• I was on the LeftMN Radio Hour this weekend to Leidiger’s problems. Listen to the audio here.
  • Republican Carver County Commissioner candidates have taken up Leidiger’s cause against the League of Women Voters by dropping out of a scheduled candidate forum on October 13.  Candidates participating in the boycott include former State Rep. Tom Workman, Jim Walter, Vince Beaudette, and Frank Long.  An open letter to the league signed by all four candidates is available on the Chaska Herald website.  Telling is the close where the candidates will only deign to appear with organizations they deem as “centrist” or conservative.  Since when do political candidates only get to interact with those who agree with them?  When you have such a regressive mindset, that’s how you get to the problems we currently have in St. Paul and Washington.

[UPDATE]:  The StarTribune’s Rachel Stassen-Berger has a short post on the Leidiger situation this morning, noting that he has not returned any requests for comment since this story broke.

Zellers tosses in the towel [UPDATED]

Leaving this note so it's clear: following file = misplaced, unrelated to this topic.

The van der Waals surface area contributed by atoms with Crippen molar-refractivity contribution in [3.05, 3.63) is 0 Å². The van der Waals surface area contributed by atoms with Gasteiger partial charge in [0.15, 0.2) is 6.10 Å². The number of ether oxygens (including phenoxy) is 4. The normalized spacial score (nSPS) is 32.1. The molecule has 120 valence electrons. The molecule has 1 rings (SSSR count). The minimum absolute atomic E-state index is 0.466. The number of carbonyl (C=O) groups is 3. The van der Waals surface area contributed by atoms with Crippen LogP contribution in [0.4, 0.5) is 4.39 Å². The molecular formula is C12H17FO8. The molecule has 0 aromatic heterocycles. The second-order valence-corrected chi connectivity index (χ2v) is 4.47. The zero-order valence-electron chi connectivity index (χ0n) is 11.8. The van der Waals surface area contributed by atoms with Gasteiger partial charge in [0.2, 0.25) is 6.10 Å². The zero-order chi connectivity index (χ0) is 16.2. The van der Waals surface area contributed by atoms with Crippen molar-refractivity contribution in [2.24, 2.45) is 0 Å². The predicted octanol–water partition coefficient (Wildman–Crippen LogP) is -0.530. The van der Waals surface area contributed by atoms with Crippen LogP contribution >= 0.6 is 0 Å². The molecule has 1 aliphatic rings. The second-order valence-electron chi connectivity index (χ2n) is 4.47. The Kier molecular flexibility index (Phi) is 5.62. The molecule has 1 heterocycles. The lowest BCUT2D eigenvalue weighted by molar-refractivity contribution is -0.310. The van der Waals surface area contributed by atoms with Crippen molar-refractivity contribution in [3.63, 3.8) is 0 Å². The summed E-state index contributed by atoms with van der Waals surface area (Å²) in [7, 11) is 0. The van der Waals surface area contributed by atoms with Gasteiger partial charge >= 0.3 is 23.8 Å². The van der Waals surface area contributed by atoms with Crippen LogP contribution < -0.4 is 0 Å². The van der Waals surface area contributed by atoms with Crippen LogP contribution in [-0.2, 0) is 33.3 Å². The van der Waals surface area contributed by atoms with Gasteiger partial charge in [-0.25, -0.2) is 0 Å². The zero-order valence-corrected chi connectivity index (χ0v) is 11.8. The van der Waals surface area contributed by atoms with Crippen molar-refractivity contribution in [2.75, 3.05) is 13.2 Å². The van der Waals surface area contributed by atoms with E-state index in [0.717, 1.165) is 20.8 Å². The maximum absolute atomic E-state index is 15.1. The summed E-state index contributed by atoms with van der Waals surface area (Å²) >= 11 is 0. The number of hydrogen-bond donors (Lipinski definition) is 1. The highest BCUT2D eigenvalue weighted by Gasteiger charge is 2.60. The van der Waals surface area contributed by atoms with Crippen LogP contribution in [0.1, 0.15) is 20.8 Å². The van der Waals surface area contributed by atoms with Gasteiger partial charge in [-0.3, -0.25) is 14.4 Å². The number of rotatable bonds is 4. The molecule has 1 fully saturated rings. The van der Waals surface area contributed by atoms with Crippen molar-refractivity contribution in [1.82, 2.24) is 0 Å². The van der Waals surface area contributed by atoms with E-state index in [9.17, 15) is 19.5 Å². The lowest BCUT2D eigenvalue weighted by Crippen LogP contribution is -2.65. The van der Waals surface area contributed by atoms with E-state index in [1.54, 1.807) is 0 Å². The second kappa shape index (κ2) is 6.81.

Well, that was faster than expected.  Today, legislative Republicans gave up on their last-minute, no-chance plan to fund a portion of a new Minnesota Vikings stadium and scheduled a vote on the existing stadium proposal in the Minnesota House on Monday.

But even more than the horribly flawed new GOP plan died today.  The curtain was pulled back all the way — finally — on the failed leadership of House Speaker Kurt Zellers.  Zellers revealed — finally — that he was opposed to the Vikings stadium and wouldn’t lift a finger to support the package.  After months of bland platitudes and evasion, Zellers finally has revealed his true intentions.   More than that, though, Zellers revealed his complete unwillingess to work within the parameters of his own job as the leader of the House majority.

“We have difference of opinions & priorities. Voters picked a DFL Governor and a GOP legislature. Voters got what they asked for.”  — Speaker of the House Kurt Zellers

Minnesota has had divided government since 1990.  No one party has controlled the governor’s mansion and both houses of the Legislature since Rudy Perpich was Governor.  Never has the level of dysfunction in St. Paul been so high.  Yes, both parties share blame for this situation, it is incumbent on the key leaders — Zellers, Republican Senate Majority Leader David Senjem, and Governor Mark Dayton to do what it takes to make the state government function on behalf of its citizens (and all of them at times have failed in that role).  By obfuscating, playing political games, and then tossing in the towel when the situation got too hot to handle, Zellers has proven himself to be uniquely overmatched for his job as Speaker.

If the stadium vote fails Monday, Zellers will have rightfully earned his place as the primary goat in this fiasco.  More than that, he will have provided Exhibit A in the DFL case to retake the Legislature.